Skip to main content
JUBA - 28 May 2023

Parliament in darkness over shares of oil producing areas, say MPs

South Sudan lawmakers have said they are in total darkness over how the shares of the oil-producing areas and communities are being used.

People in Unity, Upper Nile states and Ruweng Administrative Area, by law, are expected to receive two percent and three percent shares of Net Petroleum Revenue.

These percentages are to go directly to the oil-producing areas and communities living near oilfields, according to the Petroleum Management Act 2013.

John Agany, chairperson of the information committee in the Transitional National Legislative Assembly, called on the MPs representing oil-producing areas to question governors on how the oil revenue share is being used.

According to Agany, some oil-producing states like Unity are lagging behind in terms of good roads, hospitals, and schools, although they have a good budget from oil revenue.

“You know two percent and three percent make five percent for the oil-producing states. Now, how is that money being used? Who is to follow up? Who is holding the governor accountable so that the governor is mindful of development in his area?” He asked.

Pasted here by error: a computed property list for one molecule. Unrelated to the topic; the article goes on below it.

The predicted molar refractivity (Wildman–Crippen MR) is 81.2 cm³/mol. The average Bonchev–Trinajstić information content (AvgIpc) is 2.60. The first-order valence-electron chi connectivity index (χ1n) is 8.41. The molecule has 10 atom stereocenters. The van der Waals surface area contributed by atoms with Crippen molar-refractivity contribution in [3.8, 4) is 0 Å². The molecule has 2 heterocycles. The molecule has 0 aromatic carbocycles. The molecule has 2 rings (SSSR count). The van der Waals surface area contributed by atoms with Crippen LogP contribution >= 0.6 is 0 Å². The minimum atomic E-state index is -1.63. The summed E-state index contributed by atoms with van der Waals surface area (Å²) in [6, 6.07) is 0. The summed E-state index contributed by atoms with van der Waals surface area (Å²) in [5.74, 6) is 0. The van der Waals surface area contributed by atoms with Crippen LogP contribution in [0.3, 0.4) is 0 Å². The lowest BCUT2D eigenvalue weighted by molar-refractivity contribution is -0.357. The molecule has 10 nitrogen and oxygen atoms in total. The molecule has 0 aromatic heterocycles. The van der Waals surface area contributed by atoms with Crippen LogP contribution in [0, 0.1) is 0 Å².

“I believe some of these governors took the money, pocketed it, and they keep quiet because they know that there is no accountability in place by the national government,” he said.

Agany urged the MPs from different levels of government to monitor how the oil shares meant for the states and communities are being used.

Meanwhile, Badit Dak, a national MP representing Unity State, said a parliamentary committee tasked to follow up on the oil shares for Unity State could not ascertain who is benefiting from the oil money since 2013.

“The communities of Unity state have never ever got the percentages meant for them as we talk,” Dak said.  “Imagine since 2013 up to this moment; it is 10 years. One thing is that Upper Nile is getting its share. All the counties in Upper Nile are getting their shares, it is only Unity state that is deprived of its rights,” he lamented.

 “We met with the Vice President for Economic Cluster Dr James Wani Igga. He gave us more details about it, but getting the funds for the community seems to be impossible. Why is it impossible? There are people on top who are actually eating these funds,” he claimed.